Popular US eventing identity Ann Rickard Haller died suddenly at the weekend after falling ill while working at an event.
In announcing her death on August 25 the US Eventing Association said Haller’s passing appeared to be from “complications related to an ongoing medical condition”, thought to be a thyroid issue. Haller was working as the press officer and cross-country controller at Great Meadow International and died at a local hospital.
Haller was involved in many aspects of eventing and was at the heart of the sport. She embodied the real spirit of an eventer with a “get it done” attitude pitching in to make sure whatever needed to get done was done.
Haller worked in the press office at many events around the country including the Land Rover Kentucky Three-Day Event, Fair Hill International, Rebecca Farm, NAYC, World Equestrian Games, and the USEA American Eventing Championships, just to name a few. She often multitasked as the cross-country controller or took on other roles as needed.
A self-declared “army brat,” Haller grew up all over. She was a graduate H-A pony clubber from Hood Pony Club (Texas) and was a member of more than half a dozen pony clubs. She continued to be involved in Pony Club for more than 25 years as an instructor, clinician, coach, National Examiner, Chief Horse Management Judge, past member of the USPC national eventing and horse management committees, and past member of the USPC Board of Governors. She was a Level II USEA Certified Instructor as well as being a USPC Level IV National Examiner, and an FEI Steward. In 2006, she was inducted into the USPC Academy of Achievement.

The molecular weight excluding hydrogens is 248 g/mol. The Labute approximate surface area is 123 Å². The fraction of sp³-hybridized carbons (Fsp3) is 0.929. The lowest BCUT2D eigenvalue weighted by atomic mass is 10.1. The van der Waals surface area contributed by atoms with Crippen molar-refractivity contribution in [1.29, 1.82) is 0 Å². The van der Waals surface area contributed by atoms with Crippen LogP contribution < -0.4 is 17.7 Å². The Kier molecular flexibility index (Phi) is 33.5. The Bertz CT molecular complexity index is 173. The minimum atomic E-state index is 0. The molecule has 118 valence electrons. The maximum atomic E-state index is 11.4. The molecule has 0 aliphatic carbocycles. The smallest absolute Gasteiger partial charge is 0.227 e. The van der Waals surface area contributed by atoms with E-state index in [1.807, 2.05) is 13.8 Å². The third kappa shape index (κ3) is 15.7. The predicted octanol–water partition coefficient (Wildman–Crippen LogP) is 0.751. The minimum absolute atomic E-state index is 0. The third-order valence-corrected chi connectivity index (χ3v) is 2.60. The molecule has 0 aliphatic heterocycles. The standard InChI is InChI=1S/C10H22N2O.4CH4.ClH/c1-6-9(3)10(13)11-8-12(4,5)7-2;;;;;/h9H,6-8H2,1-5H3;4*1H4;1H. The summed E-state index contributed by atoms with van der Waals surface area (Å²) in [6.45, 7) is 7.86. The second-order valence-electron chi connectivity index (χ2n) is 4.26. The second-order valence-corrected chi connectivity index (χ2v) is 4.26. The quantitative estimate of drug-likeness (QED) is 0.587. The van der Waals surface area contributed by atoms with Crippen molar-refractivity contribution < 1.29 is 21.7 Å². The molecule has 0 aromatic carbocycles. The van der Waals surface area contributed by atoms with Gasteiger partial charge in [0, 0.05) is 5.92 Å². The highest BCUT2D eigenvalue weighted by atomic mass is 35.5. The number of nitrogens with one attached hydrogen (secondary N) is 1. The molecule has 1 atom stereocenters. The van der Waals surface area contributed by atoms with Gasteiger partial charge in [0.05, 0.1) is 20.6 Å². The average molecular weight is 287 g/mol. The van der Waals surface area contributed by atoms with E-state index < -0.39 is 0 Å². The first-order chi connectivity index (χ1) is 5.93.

Haller was predeceased by her husband, Roger Haller, who died in 2016.